The art of shifting water west

The 14-mile long levee shown below was built in the mid 1960s.

For the past fifty years the L-28 has cut off vital headwater flows “into” the chronically under-hydrated Big Cypress Swamp (right).  A rise in wild fires and degradation of aquatic swamp ecosystems and habitat has been the result.

S-344 looking south down the L-28 Levee as seen yesterday.  The structure opened as of a few days ago. 

Not to fear:

A new idea is in the works.

As a result of high-water flooding on in Water Conservation Area 3A (left in photo above),

Water managers made the emergency decision to open up the S-344 gate (middle of photo above) which — in the same spirit that they are shifting water “to the east” under the new one-mile bridge — will help spread WCA3A’s “excess water” west in into Big Cypress National Preserve.

Video of the S-344 taken on April 7th, 2016
(Not the 14th as stated on video)

It’s the best idea I’ve heard in years,

Even if by itself, it falls short for the swamp.

The problem you see is the pesky downstream canal.  Instead of water finding its way into the Lilipution flow ways of the swamp (which feed the giant cypress trees in Roberts Lake and Gator Hook Strands), the newly-released water tends to stay in the deepest and straightest channel which sadly side-skirts along the boundary of (and not “into”) the swamp.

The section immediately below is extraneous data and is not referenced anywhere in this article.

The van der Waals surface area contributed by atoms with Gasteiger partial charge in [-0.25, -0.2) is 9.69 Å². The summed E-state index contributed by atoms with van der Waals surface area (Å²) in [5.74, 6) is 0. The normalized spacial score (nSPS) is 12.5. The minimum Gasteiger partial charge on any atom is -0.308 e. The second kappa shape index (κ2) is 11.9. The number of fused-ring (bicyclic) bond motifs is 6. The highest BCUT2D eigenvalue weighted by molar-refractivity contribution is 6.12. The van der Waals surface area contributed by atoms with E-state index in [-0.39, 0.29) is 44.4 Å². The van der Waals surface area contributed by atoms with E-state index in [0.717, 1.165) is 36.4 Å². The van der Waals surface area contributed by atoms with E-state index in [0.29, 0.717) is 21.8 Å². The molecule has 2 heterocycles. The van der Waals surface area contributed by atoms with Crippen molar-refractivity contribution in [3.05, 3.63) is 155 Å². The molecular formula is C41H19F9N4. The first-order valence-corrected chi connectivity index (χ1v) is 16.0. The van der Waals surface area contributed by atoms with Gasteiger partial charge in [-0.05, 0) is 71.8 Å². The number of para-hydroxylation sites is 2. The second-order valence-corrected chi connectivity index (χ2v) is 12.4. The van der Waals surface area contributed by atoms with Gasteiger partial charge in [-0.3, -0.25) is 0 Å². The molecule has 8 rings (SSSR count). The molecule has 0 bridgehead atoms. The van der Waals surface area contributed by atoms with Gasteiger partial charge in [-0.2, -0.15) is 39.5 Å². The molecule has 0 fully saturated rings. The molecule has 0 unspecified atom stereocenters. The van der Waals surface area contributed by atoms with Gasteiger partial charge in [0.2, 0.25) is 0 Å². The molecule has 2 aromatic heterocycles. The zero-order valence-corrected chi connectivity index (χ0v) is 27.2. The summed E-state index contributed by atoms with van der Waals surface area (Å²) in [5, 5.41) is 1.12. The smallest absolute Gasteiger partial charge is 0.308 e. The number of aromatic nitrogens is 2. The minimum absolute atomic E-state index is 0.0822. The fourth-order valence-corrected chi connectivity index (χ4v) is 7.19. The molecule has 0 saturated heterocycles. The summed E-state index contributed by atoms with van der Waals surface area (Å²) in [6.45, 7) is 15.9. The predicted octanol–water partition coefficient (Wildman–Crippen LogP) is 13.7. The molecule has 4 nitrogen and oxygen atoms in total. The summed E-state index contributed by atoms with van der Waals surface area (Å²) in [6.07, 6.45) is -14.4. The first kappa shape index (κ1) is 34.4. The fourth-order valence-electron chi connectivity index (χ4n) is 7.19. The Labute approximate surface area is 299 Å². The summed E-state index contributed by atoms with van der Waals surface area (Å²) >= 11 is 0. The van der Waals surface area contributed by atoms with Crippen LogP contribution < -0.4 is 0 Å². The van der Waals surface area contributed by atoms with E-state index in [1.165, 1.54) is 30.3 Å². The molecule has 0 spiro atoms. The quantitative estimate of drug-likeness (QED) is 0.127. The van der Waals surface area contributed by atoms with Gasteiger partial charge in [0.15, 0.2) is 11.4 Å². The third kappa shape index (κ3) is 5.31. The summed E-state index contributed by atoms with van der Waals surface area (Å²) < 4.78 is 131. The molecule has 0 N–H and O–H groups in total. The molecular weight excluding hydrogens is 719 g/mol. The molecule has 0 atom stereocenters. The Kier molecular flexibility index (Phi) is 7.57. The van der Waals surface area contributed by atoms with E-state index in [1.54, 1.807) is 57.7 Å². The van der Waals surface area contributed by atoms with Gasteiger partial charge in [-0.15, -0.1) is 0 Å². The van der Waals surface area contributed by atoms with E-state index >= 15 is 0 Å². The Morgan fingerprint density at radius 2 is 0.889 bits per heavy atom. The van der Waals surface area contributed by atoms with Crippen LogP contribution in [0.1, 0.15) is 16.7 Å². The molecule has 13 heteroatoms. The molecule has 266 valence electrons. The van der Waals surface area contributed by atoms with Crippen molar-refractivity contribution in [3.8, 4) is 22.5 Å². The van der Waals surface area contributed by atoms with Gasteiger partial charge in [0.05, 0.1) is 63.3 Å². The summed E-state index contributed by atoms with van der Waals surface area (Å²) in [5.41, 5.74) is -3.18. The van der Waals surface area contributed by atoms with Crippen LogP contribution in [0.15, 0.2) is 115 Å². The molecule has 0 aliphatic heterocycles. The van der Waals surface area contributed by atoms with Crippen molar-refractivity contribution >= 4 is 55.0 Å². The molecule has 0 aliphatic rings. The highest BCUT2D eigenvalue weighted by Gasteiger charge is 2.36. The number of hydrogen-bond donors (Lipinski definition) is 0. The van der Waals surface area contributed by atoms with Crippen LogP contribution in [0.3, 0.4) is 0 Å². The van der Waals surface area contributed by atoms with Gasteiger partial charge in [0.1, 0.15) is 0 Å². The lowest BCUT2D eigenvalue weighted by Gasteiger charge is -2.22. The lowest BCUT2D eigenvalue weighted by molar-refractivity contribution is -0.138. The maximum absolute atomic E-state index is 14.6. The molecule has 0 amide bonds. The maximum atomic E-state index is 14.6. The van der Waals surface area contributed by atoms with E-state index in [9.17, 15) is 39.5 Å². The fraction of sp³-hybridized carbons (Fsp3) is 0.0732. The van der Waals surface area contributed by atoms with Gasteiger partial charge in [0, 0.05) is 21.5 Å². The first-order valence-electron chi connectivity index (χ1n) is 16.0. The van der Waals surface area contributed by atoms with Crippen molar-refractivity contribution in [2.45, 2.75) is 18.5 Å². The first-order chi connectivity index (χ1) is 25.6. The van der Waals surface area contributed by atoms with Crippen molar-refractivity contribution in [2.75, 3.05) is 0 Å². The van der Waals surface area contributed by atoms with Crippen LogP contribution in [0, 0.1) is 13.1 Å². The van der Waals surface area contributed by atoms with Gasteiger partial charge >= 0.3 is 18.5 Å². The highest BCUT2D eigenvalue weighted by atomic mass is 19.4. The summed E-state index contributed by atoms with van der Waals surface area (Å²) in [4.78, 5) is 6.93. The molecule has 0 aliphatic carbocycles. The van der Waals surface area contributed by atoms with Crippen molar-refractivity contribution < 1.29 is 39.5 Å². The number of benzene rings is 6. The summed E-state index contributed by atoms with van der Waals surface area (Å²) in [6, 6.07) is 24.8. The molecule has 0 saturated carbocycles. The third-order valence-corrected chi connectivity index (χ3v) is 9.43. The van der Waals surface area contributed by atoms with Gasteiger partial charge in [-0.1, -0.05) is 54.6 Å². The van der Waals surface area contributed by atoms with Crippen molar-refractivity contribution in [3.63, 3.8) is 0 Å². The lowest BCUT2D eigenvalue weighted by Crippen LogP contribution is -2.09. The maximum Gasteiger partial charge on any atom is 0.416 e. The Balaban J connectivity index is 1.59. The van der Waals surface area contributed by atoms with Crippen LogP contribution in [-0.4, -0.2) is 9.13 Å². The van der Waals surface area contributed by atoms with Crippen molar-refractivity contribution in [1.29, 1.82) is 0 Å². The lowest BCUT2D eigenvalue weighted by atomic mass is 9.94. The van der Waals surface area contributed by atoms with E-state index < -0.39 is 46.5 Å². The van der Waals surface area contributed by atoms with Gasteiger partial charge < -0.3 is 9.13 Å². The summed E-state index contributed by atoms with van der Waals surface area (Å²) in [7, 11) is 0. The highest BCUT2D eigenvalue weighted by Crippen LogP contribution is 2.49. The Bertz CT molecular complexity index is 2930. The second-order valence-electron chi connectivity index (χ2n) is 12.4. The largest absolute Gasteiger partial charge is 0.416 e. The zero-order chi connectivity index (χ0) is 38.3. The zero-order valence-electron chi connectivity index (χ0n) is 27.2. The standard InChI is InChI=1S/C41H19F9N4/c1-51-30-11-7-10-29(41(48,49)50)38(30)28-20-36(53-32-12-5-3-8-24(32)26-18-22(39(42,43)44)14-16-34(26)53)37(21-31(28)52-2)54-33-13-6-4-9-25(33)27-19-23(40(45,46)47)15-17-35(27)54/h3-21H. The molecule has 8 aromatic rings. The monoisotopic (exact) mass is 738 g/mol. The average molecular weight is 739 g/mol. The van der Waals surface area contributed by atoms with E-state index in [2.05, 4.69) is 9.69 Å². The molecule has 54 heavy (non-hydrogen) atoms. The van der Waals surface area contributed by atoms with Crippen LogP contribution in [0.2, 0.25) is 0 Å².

Two miles south of the S-344 (looking south), levee on left and water flowing down the canal (over the northernmost of six canal plugs).

But let’s not throw the baby out with the bathwater.

An obvious next step is to force the wily water’s hand by strategically filling in the canal.

Opening the S-344 is a vital stepping stone for resurrecting the forgotten flow paths so important to the hydrologic health of the swamp.

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